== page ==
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appeals for the dc circuit serving as a law clerk and staff attorney and she graduated with distinction from antonin scalia law school and was honored from the university of virginia. thank you for joining us and welcome to the program. to my immediate right we have professor james cooper. he is on associate professor of law at antonin scalia law school at george mason university. james brings a decade of public and private sector experience through his research and teaching work and he also spent time at the federal trade commission where he served as the deputy and acting director of the office of policy planning and as attorney advisor to federal trade commission or bill come off sick and he also spent time here with antitrust group earlier in his career, so we are happy to welcome at james back. professor cooper's research at the law school focuses on competition and consumer
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protection issues including privacy, data security, behavioral economic and antitrust treatment of vertical practices and price dissemination. james has a ba from the university of south carolina and phd in economics from emory university and also holds a law degree from antonin scalia law school at george mason university. last, but not least we have sarah oxenham allen. sir alan is eight senior assistant attorney general of the antitrust unit in that virginia attorney general's office and cochairs the national association of attorneys generals state action working group, so the right person to be on this panel. she successfully argued the summary judgment motion and for the circuit appeal on the half of the virginia board of medicine and six of its individual board members against an antitrust claim by a
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chiropractor's sanctions-- sanctioned by the board. most recently ms. allen represented the commonwealth of virginia and the federal and multistate challenges and has worked with federal enforcers to challenge and settle other mergers. before coming to the virginia attorney general's office there has also spent time as a federal trade commission or, so thank you very much and with that i will turn it back over. >> great. we will try to do interactive discussion today led by the moderator who ask questions and then we will reserve time at the end for questions from the audience. by way of background, occupational licensing and state return street on trade has received significant bipartisan attention in recent years. in 2015, the obama administration released a report outlining the growth of the restraints, its cost and benefits and impact on workers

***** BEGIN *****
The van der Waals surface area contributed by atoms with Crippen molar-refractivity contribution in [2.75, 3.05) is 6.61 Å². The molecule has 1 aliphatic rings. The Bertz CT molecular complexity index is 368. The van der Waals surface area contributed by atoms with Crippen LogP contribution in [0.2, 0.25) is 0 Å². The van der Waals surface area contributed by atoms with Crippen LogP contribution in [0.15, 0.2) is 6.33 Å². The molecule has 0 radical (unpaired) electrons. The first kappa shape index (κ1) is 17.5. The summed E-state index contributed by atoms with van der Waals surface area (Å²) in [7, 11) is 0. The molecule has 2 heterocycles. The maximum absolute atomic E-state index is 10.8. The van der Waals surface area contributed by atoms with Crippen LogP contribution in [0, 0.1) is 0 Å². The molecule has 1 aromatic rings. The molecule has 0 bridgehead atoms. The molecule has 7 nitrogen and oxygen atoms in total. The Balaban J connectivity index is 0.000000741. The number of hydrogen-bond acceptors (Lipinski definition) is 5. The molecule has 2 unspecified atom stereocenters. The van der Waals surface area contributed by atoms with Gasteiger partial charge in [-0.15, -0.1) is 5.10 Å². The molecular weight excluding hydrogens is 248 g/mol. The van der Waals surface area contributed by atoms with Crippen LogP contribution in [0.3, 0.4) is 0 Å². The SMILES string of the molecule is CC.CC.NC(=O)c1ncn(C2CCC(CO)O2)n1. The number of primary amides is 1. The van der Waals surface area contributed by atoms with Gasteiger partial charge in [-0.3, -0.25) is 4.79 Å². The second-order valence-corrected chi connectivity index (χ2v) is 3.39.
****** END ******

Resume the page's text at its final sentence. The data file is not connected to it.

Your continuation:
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and work arrangements. earlier this year, acting chairman maureen ohlhausen launch the economic liberty task force. chairman, if you could start us off to give us a little overview of what the main concerns are in the issues with the restraint. >> thank you, koren. and thank you to everyone for hosting us today. this is one of my favorite topics. i spent a lot of my career focusing on this. it's no accident that it's something the ftc has focused a bit on because we are an agency with consumer protection and antitrust and occupational licensing is at the intersection of those two issues. often these restraints on entry to a profession are put forth as necessary for consumer protection reasons.